Sunday, March 18, 2007

Baby boomers: can we repent & repair the damage we did by our excesses?

In the film "Children of Men", Michael Caine gives us a portrait of a character type that my sister Marguerite believes we will see increasingly in the movies as our boomer generation ages -- the aging hippie. I have been watching old rockers on the tube and noticing how underneath the long hair and the denim, cotton and leather are the faces of old men. We are getting old. We are fading into insignificance.

For some, the dying out of my generation cannot come too soon. We are The Establishment now. Many of the folks in their 20's, 30's and 40's chafe under the wreck of values we have left in our wake. Along with some good, we did a powerful lot of bad in the world. And for the most part we are unrepentant -- the boomers who hold power at the University of Delaware where I work, for example, continue to think of themselves as cutting edge rebels. They continue to fight for "the revolution" although the cultural overthrow of traditional values has left our country in a nihilist chaos, without any common moral compass whatsoever to help us form public policy.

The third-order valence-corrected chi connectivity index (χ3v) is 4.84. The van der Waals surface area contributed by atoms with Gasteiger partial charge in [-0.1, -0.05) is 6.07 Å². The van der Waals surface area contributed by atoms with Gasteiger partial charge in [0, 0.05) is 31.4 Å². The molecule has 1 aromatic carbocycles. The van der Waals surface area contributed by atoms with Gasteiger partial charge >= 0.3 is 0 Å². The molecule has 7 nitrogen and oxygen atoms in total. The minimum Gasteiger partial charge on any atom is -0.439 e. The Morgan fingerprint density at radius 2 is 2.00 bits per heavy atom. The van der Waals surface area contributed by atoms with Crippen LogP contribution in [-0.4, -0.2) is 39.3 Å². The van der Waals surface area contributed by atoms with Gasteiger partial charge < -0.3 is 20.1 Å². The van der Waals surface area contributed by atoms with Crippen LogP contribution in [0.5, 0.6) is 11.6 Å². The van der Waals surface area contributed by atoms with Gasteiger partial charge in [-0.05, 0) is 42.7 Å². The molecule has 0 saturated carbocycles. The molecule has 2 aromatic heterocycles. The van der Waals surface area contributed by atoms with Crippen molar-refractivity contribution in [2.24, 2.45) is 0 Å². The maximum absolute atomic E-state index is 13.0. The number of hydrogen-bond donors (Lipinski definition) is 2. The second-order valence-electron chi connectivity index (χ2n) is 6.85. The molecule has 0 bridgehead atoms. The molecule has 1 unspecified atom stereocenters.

Barbara Nicolosi has some good stuff to say about the passing of the baby boomers. She suggests that we might begin to give back to the world some of the beauty, truth and goodness that we destroyed in our mad haste to bring about the Age of Aquarius through a self-righteous hedonism and pursuit of limitless freedom.

In "Children of Men", the aging hippie is a benevolent but powerless figure. He has withdrawn completely from the world he helped to form by tearing down the old without building a solid foundation for the new. Nicolosi is interested in just one aspect of the aging boomers -- what they did to ecclesiastical structures, ie. how they hurt the Church. She writes:

In the course of our conversation, I proposed to them a thought I have been brooding over quite a bit lately, which I guess we could call “An Appeal to the 60’s Generation: Towards Saving Something from the Wreckage.” (I don’t mean every Boomer of course. There have been lots of good ones. But they aren’t the ones who have defined their generation. The ones who have been so problematic have been the ones whose life has been dedicated to tearing down, sneering at the past, ruthlessly being hypocritical and unjust in the pursuit of some large overall good, and then maintaining stunning denial that they have actually done much more harm than the evils they were trying to uproot.)

Now, clearly, there is a tremendous amount of stored up resentment in Gen Xers and the Millenials towards the Boomers. I know I’ve been simmering for years under the intolerant tolerance of the grim socially activist but individual people-despising folks who have dismantled every social and ecclesial framework in the last forty years, not to mention making taboo the idea of anything ever actually being taboo.

I’m just wanting to talk in an ecclesial sense here, though.